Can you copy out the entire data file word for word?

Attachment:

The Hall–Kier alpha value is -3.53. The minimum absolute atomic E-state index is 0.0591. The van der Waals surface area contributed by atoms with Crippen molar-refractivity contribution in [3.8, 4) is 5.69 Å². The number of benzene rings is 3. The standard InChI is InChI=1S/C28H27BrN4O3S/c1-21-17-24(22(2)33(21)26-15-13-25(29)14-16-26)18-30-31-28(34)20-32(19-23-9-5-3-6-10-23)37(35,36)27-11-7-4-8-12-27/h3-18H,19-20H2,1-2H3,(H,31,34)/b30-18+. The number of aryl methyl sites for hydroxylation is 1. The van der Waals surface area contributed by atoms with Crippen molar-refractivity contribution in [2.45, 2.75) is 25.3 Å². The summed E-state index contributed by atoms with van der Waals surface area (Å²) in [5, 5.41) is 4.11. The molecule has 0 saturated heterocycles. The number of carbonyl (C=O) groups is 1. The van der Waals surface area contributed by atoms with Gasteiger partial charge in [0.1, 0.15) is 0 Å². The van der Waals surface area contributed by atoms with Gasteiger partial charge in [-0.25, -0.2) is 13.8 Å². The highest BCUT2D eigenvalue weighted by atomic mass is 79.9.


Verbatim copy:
The Hall–Kier alpha value is -3.53. The minimum absolute atomic E-state index is 0.0591. The van der Waals surface area contributed by atoms with Crippen molar-refractivity contribution in [3.8, 4) is 5.69 Å². The number of benzene rings is 3. The standard InChI is InChI=1S/C28H27BrN4O3S/c1-21-17-24(22(2)33(21)26-15-13-25(29)14-16-26)18-30-31-28(34)20-32(19-23-9-5-3-6-10-23)37(35,36)27-11-7-4-8-12-27/h3-18H,19-20H2,1-2H3,(H,31,34)/b30-18+. The number of aryl methyl sites for hydroxylation is 1. The van der Waals surface area contributed by atoms with Crippen molar-refractivity contribution in [2.45, 2.75) is 25.3 Å². The summed E-state index contributed by atoms with van der Waals surface area (Å²) in [5, 5.41) is 4.11. The molecule has 0 saturated heterocycles. The number of carbonyl (C=O) groups is 1. The van der Waals surface area contributed by atoms with Gasteiger partial charge in [0.1, 0.15) is 0 Å². The van der Waals surface area contributed by atoms with Gasteiger partial charge in [-0.25, -0.2) is 13.8 Å². The highest BCUT2D eigenvalue weighted by atomic mass is 79.9.